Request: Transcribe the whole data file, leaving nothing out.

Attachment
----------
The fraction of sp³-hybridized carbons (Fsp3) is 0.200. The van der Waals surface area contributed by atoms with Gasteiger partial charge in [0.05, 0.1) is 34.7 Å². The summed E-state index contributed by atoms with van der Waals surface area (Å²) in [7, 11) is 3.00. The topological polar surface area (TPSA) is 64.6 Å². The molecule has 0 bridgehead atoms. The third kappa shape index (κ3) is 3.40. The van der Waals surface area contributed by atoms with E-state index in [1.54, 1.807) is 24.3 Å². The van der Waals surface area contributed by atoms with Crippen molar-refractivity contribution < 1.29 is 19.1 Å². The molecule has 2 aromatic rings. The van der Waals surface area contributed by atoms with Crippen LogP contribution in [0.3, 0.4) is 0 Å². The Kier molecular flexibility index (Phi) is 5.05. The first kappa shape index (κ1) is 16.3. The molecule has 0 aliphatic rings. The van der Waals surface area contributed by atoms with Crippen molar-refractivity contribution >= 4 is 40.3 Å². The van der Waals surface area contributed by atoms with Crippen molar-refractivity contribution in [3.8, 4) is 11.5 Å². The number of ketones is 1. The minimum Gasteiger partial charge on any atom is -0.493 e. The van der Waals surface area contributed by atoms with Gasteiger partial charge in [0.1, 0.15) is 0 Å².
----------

The fraction of sp³-hybridized carbons (Fsp3) is 0.200. The van der Waals surface area contributed by atoms with Gasteiger partial charge in [0.05, 0.1) is 34.7 Å². The summed E-state index contributed by atoms with van der Waals surface area (Å²) in [7, 11) is 3.00. The topological polar surface area (TPSA) is 64.6 Å². The molecule has 0 bridgehead atoms. The third kappa shape index (κ3) is 3.40. The van der Waals surface area contributed by atoms with E-state index in [1.54, 1.807) is 24.3 Å². The van der Waals surface area contributed by atoms with Crippen molar-refractivity contribution < 1.29 is 19.1 Å². The molecule has 2 aromatic rings. The van der Waals surface area contributed by atoms with Crippen LogP contribution in [0.3, 0.4) is 0 Å². The Kier molecular flexibility index (Phi) is 5.05. The first kappa shape index (κ1) is 16.3. The molecule has 0 aliphatic rings. The van der Waals surface area contributed by atoms with Crippen molar-refractivity contribution >= 4 is 40.3 Å². The van der Waals surface area contributed by atoms with Crippen molar-refractivity contribution in [3.8, 4) is 11.5 Å². The number of ketones is 1. The minimum Gasteiger partial charge on any atom is -0.493 e. The van der Waals surface area contributed by atoms with Gasteiger partial charge in [0.1, 0.15) is 0 Å².